What are the factors that make one guitar easier to play than another? I play guitar and I've noticed that some guitars are just easier to play.
The pick seems to glide through the strings more fluidly and it seems to make a nice sound without much effort on some guitars, but on others it is hard to strum and it just sounds bad. My guitar is like this. I have a Gibson Epiphone and it sounds bad and I have trouble strumming on it.
When I play someone else's guitar or another guitar at a music store, I can play effortlessy.
There are other guitars that sound bad and are hard to play, but it always seems like the one that I have is hard to play. Does it have to do with the strings? Does it have to do with how the strings are mounted? I was recently playing my roommate's Schecter guitar, and the strings felt so firm, yet it was easy to play and it sounded good. I took the strings off of mine and put them on his.
So the same strings that were on my bad sounding guitar, sounded good on his. His guitar was also easier to play. The same exact strings that were on mine were used, yet his guitar was easier for me to play. I must be cursed.
Well, I have your answer. Alright, factors are:
Woods and materials – Some woods, (ussually the heavier, more expensive ones) make a guitar sound better than one with a cheaper, lighter wood. High-end guitars tend to use woods such as mahogany or rosewood, light fast guitars have basswood or maple, although cheaper poor quality guitars have plywood or agathis.
Pickups – The pickups on a guitar make up the tone by about 70 percent. There are two basic types of pickups: Humbuckers and Singlecoils. Singlecoils are thin single pickups that produce a twangy, thin tone. Guitars such as stratocasters have these. Humbuckers were invented later, and were initially made to cancel feedback and unwanted noise (hence humbucker-cancel the hum) these make a fatter, warmer sound, and are more common for metal and heavy riffs. I believe your gibson explorer has these. Some affordable guitars come with cheap pickups. You can change the pickups of a guitar and change the way it sounds completely. Good pickup manufacturers are EMG, Seymour Duncan and D'Marzzio (spelling anyone?)
Action – This is the space between the strings and the frets. Although the action determines feel and speed rather than tone, it still has something to do with the way your guitar sounds. A guitar with lower action will feel easier to play than a guitar with higher action.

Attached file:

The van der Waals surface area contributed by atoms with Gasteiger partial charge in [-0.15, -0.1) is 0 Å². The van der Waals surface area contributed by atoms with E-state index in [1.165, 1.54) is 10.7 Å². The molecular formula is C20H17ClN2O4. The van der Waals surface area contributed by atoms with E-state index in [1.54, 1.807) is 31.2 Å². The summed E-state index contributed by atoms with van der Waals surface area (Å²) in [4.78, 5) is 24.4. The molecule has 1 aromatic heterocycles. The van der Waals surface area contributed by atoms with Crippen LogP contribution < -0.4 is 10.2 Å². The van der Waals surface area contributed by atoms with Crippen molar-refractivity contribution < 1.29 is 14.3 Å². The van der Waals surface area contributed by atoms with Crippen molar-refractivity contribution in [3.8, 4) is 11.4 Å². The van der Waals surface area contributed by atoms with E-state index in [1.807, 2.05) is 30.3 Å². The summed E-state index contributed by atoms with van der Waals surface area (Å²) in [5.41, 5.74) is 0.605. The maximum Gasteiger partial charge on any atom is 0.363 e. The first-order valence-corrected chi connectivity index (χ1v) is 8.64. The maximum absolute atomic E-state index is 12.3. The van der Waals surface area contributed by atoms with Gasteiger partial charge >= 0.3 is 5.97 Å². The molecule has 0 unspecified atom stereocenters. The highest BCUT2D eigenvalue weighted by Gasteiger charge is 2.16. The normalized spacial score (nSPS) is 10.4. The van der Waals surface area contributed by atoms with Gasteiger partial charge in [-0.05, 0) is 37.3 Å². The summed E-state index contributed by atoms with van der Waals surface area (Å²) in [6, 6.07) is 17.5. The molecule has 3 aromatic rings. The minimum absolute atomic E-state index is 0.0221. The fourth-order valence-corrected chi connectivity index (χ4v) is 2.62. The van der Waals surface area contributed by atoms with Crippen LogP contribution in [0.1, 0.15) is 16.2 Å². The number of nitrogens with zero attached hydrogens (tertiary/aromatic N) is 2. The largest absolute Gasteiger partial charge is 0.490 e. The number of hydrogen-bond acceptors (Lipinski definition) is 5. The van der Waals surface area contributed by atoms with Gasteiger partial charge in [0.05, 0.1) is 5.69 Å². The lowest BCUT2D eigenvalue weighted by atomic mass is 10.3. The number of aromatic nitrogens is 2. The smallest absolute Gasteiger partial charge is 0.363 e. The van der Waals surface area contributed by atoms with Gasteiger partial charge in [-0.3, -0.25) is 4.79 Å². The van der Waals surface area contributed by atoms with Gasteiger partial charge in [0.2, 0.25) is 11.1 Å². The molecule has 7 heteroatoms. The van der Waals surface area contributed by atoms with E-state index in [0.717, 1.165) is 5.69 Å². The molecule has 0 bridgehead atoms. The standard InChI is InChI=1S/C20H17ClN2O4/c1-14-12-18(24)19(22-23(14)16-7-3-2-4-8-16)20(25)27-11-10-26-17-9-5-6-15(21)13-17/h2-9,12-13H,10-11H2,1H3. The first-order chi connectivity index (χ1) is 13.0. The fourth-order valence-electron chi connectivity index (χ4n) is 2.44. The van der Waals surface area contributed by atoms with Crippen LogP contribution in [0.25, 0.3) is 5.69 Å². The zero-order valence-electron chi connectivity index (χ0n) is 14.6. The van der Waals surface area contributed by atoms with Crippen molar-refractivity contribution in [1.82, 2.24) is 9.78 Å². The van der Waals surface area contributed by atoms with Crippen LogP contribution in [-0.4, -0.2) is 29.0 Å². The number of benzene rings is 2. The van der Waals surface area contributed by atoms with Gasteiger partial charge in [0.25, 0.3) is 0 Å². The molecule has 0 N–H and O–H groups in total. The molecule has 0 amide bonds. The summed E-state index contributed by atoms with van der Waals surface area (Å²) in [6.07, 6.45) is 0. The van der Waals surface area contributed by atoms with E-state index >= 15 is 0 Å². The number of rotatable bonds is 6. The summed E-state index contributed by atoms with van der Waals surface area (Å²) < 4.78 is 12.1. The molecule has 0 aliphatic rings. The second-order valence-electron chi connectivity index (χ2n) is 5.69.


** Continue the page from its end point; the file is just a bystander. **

Neck Thickness- Guitars with thicker necks, such as Gibsons, may be harder to play than ones with thinner necks, e. G Ibanez RG's or Fender Stratocasters. But neck thickness doesn't have much to do with sound. People with bigger hands may get tired on thin necks quickly, but think necks mean more speed, in most cases. Nuff said.
Amp settings – A good guitar through a bad amp will most likely sound bad. It's just the way it is.
Strings – You've already talked about strings, but I thought I'd give you more insight. Strings can change both the feel and the sound of a guitar. There is a huge gauge and brand range. I use Ernie Ball Super Slinkies because I'm able to play faster on thinner strings, and yet they retain a full sound. This is all down to prefference. Strings however, wear out quicker than you think. If you practice two hours every day for two weeks, your strings will already be too old. Change your strings. It may be the most annoying job in the world (not to mention expensive) but I'll guarantee you you'll play a lot better on newer strings than worn out ones.
Pickup height – I forgot about this. Your pickups have two small screws on the sides, loosening or tightening them change the height of your pickup, higher and closer to the strings gives you more tone and more crunch, although lower and closer to the body mellows it out and makes it cleaner. If you're willing to try this I suggest the following: Don't. Unless you know what you're doing, don't mess with a guitar's electronics.
But if you really really really want to, then unplug your guitar from the amp. Always disconnect it before making any changes to the electronics. Try to use a screwdriver which doesn't have a magnetised tip, for apparent reasons. Keep a phone with a luthier's number handy. Make equal turns on both sides and remember, small turns, the slightest nudge can change the tone completely. Too far or too in can kill your sound. And try to measure with a modeller's ruler before you make any changes so you know how to get back to what you were like before just incase.
Frets- Better quality guitars have better polished frets. They're a lot easier to play on. Higher frets and jumbo frets also add to feel. These frets are taller than frets like, say an acoustic guitar. This means you don't have to press so hard to get a sound out, but it also means you have to play light or you'll go out of tune. A scallopped fingerboard has the wood scooped out inbetween the frets, and it maximises this effect by quite a lot. However, it can sound really bad if you don't play light. And at the end of the day, it's not the guitar that makes the music, it's you.
Quote:Nobody can make a $10 guitar sound good, but lots of people can make pleasant music on a $1,000 guitar. This is one commodity where price does make a difference. I dissagree, a good musician can make pleasant music on a 10 dollar guitar, it just requires more effort. The good thing about music is that it doesn't have to be perfect.